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While cardiopulmonary resuscitation (CPR) is being rendered to an individual, every second counts. Unfortunately many people are not trained in the life saving techniques of CPR and are hesitant to administer aid. Because of this fact, CAB (chest compressions first) is now actively encouraged over ABC (breath first) during CPR because of the numerous benefits it offers to the victim.

In popular media CPR is commonly portrayed as someone giving mouth to mouth resuscitation to the victim; many lay persons see this and are hesitant to provide this form of aid because of concerns to their personal safety, due to the fear of contracting a disease, or not know the correct way of providing CPR. To address this issue the American Heart Association have changed procedures so that chest compressions come first, before breath is used by people with no, or very little, CPR training. The act of immediate chest compressions allows the remaining oxygen in the lungs and bloodstream to be pumped to the brain and heart (A new order for CPR, 2010). This is important because about four minutes without oxygen the brains’ cells begin to die; it is imperative that oxygen reaches the brain as soon as possible after the heart stops beating to prevent cell death (Smith, 2011). Many people are also hesitant to administer aid because they may not know the correct ratio of compressions to breaths. The hands only CPR helps eliminate this because it is only 100 chest compression per minute.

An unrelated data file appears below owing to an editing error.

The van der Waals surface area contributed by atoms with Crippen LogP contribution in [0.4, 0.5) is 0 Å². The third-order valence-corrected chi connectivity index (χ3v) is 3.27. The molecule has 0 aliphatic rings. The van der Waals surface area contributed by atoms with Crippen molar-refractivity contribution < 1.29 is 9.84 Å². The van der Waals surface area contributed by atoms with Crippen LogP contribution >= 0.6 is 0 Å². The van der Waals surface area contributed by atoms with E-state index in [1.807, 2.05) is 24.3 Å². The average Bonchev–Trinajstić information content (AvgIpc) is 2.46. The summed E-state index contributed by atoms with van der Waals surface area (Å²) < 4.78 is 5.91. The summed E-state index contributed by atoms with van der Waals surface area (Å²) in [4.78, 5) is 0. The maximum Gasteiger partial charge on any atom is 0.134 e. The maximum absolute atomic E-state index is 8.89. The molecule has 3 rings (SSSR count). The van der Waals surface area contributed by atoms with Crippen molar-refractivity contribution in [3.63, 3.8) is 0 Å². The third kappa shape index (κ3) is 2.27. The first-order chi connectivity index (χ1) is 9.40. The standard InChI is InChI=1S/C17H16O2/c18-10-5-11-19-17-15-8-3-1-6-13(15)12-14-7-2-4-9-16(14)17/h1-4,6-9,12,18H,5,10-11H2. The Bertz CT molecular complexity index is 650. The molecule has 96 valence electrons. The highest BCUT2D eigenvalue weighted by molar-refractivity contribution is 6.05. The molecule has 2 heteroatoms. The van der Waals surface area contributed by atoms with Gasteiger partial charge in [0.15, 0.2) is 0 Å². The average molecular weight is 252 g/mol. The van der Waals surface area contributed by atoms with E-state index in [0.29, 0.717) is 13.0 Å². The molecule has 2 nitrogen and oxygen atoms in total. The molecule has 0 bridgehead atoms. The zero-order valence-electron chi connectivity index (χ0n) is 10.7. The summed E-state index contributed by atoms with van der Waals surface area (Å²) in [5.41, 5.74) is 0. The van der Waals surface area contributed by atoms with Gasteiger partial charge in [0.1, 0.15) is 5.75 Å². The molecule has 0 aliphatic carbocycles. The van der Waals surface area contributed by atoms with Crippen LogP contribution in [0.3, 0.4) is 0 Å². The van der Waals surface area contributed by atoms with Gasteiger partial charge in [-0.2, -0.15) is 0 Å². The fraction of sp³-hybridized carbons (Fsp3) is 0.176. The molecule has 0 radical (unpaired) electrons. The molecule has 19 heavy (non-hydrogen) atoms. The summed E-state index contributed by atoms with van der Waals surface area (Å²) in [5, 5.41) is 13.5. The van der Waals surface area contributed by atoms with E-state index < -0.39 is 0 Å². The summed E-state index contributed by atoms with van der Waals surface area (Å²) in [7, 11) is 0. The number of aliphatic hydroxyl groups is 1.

CAB helps eliminate the fear of contracting disease while also allowing the first responder to administer lifesaving chest compressions. For a bystander, bypassing the ABC method of CPR in favor of CAB allows for a much larger margin of survival for the victim than if no aid were provided at all.


A new order for CPR, spelled C-A-B. (2010). Retrieved from
Reference Link
Smith, N. (2011). Anoxic Brain Damage. Retrieved from
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